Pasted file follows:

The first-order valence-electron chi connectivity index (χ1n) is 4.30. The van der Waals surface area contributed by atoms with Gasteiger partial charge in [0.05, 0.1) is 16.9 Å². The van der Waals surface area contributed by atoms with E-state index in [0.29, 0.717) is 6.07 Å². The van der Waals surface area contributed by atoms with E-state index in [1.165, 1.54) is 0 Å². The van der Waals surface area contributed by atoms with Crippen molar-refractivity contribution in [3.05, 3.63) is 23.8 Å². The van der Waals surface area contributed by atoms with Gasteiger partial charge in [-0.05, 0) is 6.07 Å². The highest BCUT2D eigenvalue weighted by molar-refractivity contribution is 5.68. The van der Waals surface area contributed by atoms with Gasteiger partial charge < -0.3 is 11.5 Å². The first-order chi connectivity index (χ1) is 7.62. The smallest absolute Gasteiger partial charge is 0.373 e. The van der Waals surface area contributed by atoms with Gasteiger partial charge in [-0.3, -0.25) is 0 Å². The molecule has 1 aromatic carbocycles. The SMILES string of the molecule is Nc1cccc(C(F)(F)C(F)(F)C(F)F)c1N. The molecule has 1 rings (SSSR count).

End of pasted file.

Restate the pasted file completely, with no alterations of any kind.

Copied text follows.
The first-order valence-electron chi connectivity index (χ1n) is 4.30. The van der Waals surface area contributed by atoms with Gasteiger partial charge in [0.05, 0.1) is 16.9 Å². The van der Waals surface area contributed by atoms with E-state index in [0.29, 0.717) is 6.07 Å². The van der Waals surface area contributed by atoms with E-state index in [1.165, 1.54) is 0 Å². The van der Waals surface area contributed by atoms with Crippen molar-refractivity contribution in [3.05, 3.63) is 23.8 Å². The van der Waals surface area contributed by atoms with Gasteiger partial charge in [-0.05, 0) is 6.07 Å². The highest BCUT2D eigenvalue weighted by molar-refractivity contribution is 5.68. The van der Waals surface area contributed by atoms with Gasteiger partial charge < -0.3 is 11.5 Å². The first-order chi connectivity index (χ1) is 7.62. The smallest absolute Gasteiger partial charge is 0.373 e. The van der Waals surface area contributed by atoms with Gasteiger partial charge in [-0.3, -0.25) is 0 Å². The molecule has 1 aromatic carbocycles. The SMILES string of the molecule is Nc1cccc(C(F)(F)C(F)(F)C(F)F)c1N. The molecule has 1 rings (SSSR count).